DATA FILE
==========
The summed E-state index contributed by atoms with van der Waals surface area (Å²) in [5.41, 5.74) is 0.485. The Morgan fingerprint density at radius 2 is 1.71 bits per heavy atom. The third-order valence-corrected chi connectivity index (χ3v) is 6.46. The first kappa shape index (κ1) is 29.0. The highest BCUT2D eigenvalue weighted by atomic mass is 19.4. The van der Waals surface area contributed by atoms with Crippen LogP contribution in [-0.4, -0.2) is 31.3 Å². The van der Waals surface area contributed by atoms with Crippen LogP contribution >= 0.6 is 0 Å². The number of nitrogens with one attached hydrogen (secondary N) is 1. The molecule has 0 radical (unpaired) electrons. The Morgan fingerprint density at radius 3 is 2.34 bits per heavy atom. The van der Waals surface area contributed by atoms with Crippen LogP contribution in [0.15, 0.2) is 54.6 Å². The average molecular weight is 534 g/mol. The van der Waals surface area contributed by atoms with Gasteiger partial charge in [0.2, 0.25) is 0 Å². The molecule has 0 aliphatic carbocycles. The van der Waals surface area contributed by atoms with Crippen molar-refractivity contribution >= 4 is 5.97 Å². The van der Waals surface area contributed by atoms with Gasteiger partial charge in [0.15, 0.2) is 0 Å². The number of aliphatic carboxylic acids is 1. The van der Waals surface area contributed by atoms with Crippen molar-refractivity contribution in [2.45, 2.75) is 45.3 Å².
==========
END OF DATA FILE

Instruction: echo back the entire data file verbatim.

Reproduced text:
The summed E-state index contributed by atoms with van der Waals surface area (Å²) in [5.41, 5.74) is 0.485. The Morgan fingerprint density at radius 2 is 1.71 bits per heavy atom. The third-order valence-corrected chi connectivity index (χ3v) is 6.46. The first kappa shape index (κ1) is 29.0. The highest BCUT2D eigenvalue weighted by atomic mass is 19.4. The van der Waals surface area contributed by atoms with Crippen LogP contribution in [-0.4, -0.2) is 31.3 Å². The van der Waals surface area contributed by atoms with Crippen LogP contribution >= 0.6 is 0 Å². The number of nitrogens with one attached hydrogen (secondary N) is 1. The molecule has 0 radical (unpaired) electrons. The Morgan fingerprint density at radius 3 is 2.34 bits per heavy atom. The van der Waals surface area contributed by atoms with Crippen LogP contribution in [0.15, 0.2) is 54.6 Å². The average molecular weight is 534 g/mol. The van der Waals surface area contributed by atoms with Gasteiger partial charge in [0.2, 0.25) is 0 Å². The molecule has 0 aliphatic carbocycles. The van der Waals surface area contributed by atoms with Crippen molar-refractivity contribution >= 4 is 5.97 Å². The van der Waals surface area contributed by atoms with Gasteiger partial charge in [0.15, 0.2) is 0 Å². The number of aliphatic carboxylic acids is 1. The van der Waals surface area contributed by atoms with Crippen molar-refractivity contribution in [2.45, 2.75) is 45.3 Å².